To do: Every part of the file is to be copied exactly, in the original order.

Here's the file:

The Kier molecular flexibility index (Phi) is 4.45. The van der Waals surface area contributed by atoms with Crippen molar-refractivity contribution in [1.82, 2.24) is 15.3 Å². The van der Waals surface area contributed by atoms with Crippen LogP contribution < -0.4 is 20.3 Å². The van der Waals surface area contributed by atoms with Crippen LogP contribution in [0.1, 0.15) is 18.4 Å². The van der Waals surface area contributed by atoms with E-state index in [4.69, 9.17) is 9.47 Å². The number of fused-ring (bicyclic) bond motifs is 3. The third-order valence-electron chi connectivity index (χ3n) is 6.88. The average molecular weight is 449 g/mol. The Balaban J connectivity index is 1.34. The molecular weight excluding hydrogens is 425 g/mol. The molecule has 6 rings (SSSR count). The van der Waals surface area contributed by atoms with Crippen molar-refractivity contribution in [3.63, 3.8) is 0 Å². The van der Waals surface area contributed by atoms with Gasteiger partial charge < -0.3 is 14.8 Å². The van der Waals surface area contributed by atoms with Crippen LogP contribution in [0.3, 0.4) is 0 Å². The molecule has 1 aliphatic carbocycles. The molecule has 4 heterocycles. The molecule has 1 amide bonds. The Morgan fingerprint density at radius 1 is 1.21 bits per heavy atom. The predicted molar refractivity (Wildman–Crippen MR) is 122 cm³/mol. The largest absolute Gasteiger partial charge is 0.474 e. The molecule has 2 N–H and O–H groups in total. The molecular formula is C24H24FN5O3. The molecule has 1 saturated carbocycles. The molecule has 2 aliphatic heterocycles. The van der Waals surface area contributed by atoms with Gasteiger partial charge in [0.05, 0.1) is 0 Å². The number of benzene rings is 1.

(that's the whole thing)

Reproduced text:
The Kier molecular flexibility index (Phi) is 4.45. The van der Waals surface area contributed by atoms with Crippen molar-refractivity contribution in [1.82, 2.24) is 15.3 Å². The van der Waals surface area contributed by atoms with Crippen LogP contribution < -0.4 is 20.3 Å². The van der Waals surface area contributed by atoms with Crippen LogP contribution in [0.1, 0.15) is 18.4 Å². The van der Waals surface area contributed by atoms with E-state index in [4.69, 9.17) is 9.47 Å². The number of fused-ring (bicyclic) bond motifs is 3. The third-order valence-electron chi connectivity index (χ3n) is 6.88. The average molecular weight is 449 g/mol. The Balaban J connectivity index is 1.34. The molecular weight excluding hydrogens is 425 g/mol. The molecule has 6 rings (SSSR count). The van der Waals surface area contributed by atoms with Crippen molar-refractivity contribution in [3.63, 3.8) is 0 Å². The van der Waals surface area contributed by atoms with Gasteiger partial charge < -0.3 is 14.8 Å². The van der Waals surface area contributed by atoms with Crippen LogP contribution in [0.3, 0.4) is 0 Å². The molecule has 1 aliphatic carbocycles. The molecule has 4 heterocycles. The molecule has 1 amide bonds. The Morgan fingerprint density at radius 1 is 1.21 bits per heavy atom. The predicted molar refractivity (Wildman–Crippen MR) is 122 cm³/mol. The largest absolute Gasteiger partial charge is 0.474 e. The molecule has 2 N–H and O–H groups in total. The molecular formula is C24H24FN5O3. The molecule has 1 saturated carbocycles. The molecule has 2 aliphatic heterocycles. The van der Waals surface area contributed by atoms with Gasteiger partial charge in [0.05, 0.1) is 0 Å². The number of benzene rings is 1.